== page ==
Among the foundations of the Jewish religion, the commandment of circumcision recalls God's covenant with Abraham: "As for you, you and your seed after you throughout the generations shall keep My covenant. Such shall be the covenant between Me and you and your seed to follow which you shall keep: every male among you shall be circumcised. You shall circumcise the flesh of your foreskin, and that shall be the sign of the covenant between Me and you. And throughout the generations every male among you shall be circumcised at the age of eight days (Genesis 17:9-12)."
Various customs, special instruments and furnishings are associated with the circumcision rites (cat. nos. 204-211). As part of the circumcision ceremony, the following prayer is recited: "May this little one become great. Just as he has entered the covenant, so may he enter into the Torah, the marriage canopy, and good deeds."
Accordingly, it was the custom to embroider or paint the following words on the special cloth upon which the baby had lain: "May God raise him to the attainment of Torah, the marriage canopy, and good deeds, Amen Selah," along with the baby's name and birth date (cat. no. 203).
Among the special instruments included in the collection are the ornate knife and bottle of 17th-century circumciser Noah Catvan of Prague. The inscription on the gold plaques attests to the ceremony's importance, and the honor granted to the circumciser in performing it. It reads, "I rejoice over your promise as one who obtains great spoil (Psalms 119:162)"; "To glorify the commandment of the Lord with precious silver and gold (cat. no. 204)."
A depiction of the Binding of Isaac is carved on the wooden handle of a circumcision knife (cat. no. 206) and on a decorated Pidyon ha-Ben (Redemption of the Firstborn Son) plate (cat.no. 207). This dramatic Biblical scene is a central theme and significant symbol which appears frequently in Jewish art (see Introduction, High Holidays).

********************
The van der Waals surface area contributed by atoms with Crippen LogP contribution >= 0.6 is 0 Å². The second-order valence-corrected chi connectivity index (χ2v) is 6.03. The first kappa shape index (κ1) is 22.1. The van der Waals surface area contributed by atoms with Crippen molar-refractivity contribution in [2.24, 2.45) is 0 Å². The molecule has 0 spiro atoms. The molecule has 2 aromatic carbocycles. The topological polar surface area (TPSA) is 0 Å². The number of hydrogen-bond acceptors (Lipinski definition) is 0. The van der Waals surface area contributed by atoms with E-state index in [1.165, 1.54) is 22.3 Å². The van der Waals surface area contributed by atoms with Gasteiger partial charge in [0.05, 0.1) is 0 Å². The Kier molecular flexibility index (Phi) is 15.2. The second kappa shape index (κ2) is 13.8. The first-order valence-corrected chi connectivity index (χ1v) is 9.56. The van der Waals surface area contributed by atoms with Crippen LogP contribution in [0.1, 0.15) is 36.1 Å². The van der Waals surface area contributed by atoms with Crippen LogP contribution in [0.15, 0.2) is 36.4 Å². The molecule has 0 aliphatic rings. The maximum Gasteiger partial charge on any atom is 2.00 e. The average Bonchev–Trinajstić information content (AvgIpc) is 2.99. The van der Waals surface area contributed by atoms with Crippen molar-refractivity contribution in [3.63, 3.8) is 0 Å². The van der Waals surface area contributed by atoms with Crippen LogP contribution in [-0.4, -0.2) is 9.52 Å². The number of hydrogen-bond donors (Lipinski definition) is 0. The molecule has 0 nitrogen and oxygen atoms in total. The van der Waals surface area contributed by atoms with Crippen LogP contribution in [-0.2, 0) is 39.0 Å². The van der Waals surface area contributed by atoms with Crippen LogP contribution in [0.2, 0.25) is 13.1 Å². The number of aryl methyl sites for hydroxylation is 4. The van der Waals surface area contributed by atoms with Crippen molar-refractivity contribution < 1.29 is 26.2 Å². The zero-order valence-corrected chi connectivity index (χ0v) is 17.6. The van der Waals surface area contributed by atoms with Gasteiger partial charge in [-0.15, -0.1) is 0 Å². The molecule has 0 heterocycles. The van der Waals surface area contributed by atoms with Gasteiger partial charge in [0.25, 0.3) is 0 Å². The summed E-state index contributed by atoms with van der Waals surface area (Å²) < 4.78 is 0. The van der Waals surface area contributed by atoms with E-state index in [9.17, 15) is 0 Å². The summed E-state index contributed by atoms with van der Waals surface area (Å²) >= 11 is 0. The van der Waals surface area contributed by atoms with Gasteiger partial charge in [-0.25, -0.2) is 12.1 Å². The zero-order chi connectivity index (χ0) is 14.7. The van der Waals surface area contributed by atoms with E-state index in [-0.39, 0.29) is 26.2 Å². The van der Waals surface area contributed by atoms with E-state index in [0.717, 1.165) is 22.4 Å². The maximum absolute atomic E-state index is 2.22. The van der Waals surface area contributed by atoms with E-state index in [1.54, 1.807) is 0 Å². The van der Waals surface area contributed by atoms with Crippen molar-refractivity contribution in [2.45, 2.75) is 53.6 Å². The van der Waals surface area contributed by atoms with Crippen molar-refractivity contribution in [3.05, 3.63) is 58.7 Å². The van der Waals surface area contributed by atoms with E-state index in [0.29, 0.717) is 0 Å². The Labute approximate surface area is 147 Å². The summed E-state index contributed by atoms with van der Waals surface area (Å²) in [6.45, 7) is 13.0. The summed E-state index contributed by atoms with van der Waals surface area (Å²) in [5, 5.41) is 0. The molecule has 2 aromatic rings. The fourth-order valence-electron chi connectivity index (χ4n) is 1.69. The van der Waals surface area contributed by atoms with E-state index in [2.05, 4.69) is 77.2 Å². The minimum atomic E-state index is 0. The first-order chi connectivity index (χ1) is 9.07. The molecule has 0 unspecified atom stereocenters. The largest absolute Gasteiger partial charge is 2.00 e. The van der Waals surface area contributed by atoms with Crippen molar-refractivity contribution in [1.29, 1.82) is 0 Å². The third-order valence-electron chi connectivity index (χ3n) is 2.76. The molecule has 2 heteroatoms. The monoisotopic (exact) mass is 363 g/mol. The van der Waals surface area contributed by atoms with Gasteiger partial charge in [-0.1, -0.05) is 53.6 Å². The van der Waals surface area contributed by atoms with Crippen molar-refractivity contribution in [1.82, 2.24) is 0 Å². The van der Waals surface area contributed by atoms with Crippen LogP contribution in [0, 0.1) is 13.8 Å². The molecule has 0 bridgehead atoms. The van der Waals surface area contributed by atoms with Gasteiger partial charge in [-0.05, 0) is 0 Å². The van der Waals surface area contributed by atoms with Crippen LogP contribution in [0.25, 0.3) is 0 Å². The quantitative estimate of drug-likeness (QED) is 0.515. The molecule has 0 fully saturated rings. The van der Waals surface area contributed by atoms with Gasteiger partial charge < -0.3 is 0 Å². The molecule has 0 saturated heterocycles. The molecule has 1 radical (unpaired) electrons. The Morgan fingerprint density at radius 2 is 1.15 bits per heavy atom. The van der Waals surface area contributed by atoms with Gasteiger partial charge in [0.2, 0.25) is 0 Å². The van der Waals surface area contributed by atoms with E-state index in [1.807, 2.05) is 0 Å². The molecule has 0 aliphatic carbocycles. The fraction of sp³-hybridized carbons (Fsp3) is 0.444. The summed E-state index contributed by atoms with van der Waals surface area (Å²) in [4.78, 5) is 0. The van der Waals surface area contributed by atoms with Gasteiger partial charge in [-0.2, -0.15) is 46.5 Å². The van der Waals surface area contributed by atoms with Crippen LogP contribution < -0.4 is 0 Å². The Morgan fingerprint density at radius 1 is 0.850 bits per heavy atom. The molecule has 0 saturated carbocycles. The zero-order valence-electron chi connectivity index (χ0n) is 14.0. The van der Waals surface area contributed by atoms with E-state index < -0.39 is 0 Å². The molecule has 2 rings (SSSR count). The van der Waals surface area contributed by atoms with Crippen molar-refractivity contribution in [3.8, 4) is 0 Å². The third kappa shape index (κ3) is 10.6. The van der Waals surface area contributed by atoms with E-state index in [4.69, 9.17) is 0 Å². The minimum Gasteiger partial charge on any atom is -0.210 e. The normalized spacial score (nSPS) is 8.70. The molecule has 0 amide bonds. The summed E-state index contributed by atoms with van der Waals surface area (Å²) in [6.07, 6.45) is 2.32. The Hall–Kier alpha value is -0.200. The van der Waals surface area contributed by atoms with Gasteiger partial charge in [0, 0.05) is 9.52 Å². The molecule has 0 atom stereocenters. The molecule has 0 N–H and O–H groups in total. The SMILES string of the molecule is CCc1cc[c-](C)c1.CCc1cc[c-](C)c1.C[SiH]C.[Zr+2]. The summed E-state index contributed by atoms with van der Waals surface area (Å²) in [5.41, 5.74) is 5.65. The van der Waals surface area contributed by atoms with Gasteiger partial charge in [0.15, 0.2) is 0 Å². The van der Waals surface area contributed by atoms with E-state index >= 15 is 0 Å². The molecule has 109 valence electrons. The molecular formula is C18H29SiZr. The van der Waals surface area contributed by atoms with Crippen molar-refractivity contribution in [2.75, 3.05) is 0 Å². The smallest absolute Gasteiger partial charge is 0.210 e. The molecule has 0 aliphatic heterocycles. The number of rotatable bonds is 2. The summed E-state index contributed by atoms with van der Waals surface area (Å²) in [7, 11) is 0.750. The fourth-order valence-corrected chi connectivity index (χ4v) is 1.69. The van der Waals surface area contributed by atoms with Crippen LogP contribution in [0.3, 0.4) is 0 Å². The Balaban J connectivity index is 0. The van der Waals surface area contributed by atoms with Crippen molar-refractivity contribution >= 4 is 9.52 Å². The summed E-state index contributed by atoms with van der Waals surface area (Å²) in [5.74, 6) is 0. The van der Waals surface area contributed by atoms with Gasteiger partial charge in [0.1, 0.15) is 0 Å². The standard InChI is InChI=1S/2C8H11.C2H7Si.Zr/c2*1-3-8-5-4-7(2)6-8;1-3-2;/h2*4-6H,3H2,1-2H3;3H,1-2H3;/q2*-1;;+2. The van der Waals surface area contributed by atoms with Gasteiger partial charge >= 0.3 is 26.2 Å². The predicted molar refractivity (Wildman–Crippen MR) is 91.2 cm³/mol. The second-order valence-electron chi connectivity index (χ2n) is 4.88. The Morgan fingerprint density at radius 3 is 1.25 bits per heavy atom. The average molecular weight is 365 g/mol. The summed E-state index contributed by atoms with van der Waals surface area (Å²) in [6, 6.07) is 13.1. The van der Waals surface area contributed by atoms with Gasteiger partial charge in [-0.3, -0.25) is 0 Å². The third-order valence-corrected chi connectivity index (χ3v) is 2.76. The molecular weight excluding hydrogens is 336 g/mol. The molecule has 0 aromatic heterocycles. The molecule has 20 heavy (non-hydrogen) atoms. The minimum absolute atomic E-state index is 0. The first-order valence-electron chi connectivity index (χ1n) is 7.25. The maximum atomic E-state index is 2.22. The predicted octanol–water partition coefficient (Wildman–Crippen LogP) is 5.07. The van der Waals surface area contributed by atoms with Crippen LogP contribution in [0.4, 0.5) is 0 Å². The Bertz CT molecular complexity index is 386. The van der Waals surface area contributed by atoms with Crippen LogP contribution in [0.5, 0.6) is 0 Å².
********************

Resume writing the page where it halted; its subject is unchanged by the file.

A boy becomes a bar mitzvah at 13 years of age, responsible for observing the commandments and legally a full-fledged member of the congregation, with all its obligations and privileges. He is presented with a tallit (prayer shawl, and a pair of tefillin (phylacteries), kept in special cases (cat. nos. 212, 213).
"The sound of mirth and gladness, the voice of bridegroom and bride (Jeremiah 33:11)." A myriad of traditions and customs, varying in time and place among the different communities, accompany the marriage ceremony. But common to all is the ketubbah (marriage contract). The text of the ketubbah became fixed as early as Talmudic times, its main purpose being to protect the rights of the wife in case of divorce or her husband's death.
The earliest illustrated ketubbot, from the 10th-13th centuries, were found in the Cairo Geniza, in the ancient synagogue of Fostat (old Cairo) in Egypt.
A 14th-century decorated ketubbah was discovered in Toledo, Spain, and another illustrated ketubbah from 1392, hailing from Crems, Austria, depicts the bride and bridegroom. The decorations and illustrations of ketubbot began in Italian communities in the late 16th century or early 17th century, apparently under the influence of Spanish sources, and continued in Sefardic communities throughout the 18th and 19th centuries (cat. no. 214-219). The marriage ring (cat. no. 220), with its architectural structure and inscription, is probably the oldest Jewish marriage ring extant. The rings in the following images: (cat. nos. 221-224), represent the Jewish marriage rings attributed to 17th-century in Venice.